Protein kinase CK2 protects multiple myeloma cells from ER stress-induced apoptosis and from the cytotoxic effect of HSP90 inhibition through regulation of the unfolded protein response

Sabrina Manni, Alessandra Brancalion, Laura Quotti Tubi, Anna Colpo, Laura Pavan, Anna Cabrelle, Elisa Ave, Fortunato Zaffino, Giovanni Di Maira, Maria Ruzzene, Fausto Adami, Renato Zambello, Maria Rita Pitari, Pierfrancesco Tassone, Lorenzo A Pinna, Carmela Gurrieri, Gianpietro Semenzato, Francesco Piazza
Clinical Cancer Research 2012 April 1, 18 (7): 1888-900

PURPOSE: Protein kinase CK2 promotes multiple myeloma cell growth by regulating critical signaling pathways. CK2 also modulates proper HSP90-dependent client protein folding and maturation by phosphorylating its co-chaperone CDC37. Because the endoplasmic reticulum (ER) stress/unfolded protein response (UPR) is central in myeloma pathogenesis, we tested the hypothesis that the CK2/CDC37/HSP90 axis could be involved in UPR in myeloma cells.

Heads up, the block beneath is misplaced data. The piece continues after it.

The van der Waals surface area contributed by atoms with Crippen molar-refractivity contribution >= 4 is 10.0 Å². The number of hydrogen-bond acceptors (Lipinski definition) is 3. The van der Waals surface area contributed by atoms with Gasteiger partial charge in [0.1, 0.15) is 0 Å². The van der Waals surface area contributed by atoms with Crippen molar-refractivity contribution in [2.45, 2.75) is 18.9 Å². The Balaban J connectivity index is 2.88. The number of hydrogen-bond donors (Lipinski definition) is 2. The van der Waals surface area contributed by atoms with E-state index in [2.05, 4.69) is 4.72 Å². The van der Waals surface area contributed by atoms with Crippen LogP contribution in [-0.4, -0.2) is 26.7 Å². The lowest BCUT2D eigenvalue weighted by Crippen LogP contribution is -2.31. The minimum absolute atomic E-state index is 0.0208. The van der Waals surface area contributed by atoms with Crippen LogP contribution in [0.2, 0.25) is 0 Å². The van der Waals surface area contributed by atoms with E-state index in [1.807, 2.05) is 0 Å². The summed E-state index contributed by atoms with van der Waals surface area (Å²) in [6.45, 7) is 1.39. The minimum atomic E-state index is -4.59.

EXPERIMENTAL DESIGN: We analyzed CK2 activity upon ER stress, the effects of its inactivation on the UPR pathways and on ER stress-induced apoptosis. The consequences of CK2 plus HSP90 inhibition on myeloma cell growth in vitro and in vivo and CK2 regulation of HSP90-triggered UPR were determined.

RESULTS: CK2 partly localized to the ER and ER stress triggered its kinase activity. CK2 inhibition reduced the levels of the ER stress sensors IRE1α and BIP/GRP78, increased phosphorylation of PERK and EIF2α, and enhanced ER stress-induced apoptosis. Simultaneous inactivation of CK2 and HSP90 resulted in a synergic anti-myeloma effect (combination index = 0.291) and in much stronger alterations of the UPR pathways as compared with the single inhibition of the two molecules. Cytotoxicity from HSP90 and CK2 targeting was present in a myeloma microenvironment model, on plasma cells from patients with myeloma and in an in vivo mouse xenograft model. Mechanistically, CK2 inhibition led to a reduction of IRE1α/HSP90/CDC37 complexes in multiple myeloma cells.

CONCLUSIONS: Our results place CK2 as a novel regulator of the ER stress/UPR cascades and HSP90 function in myeloma cells and offer the groundwork to design novel combination treatments for this disease.

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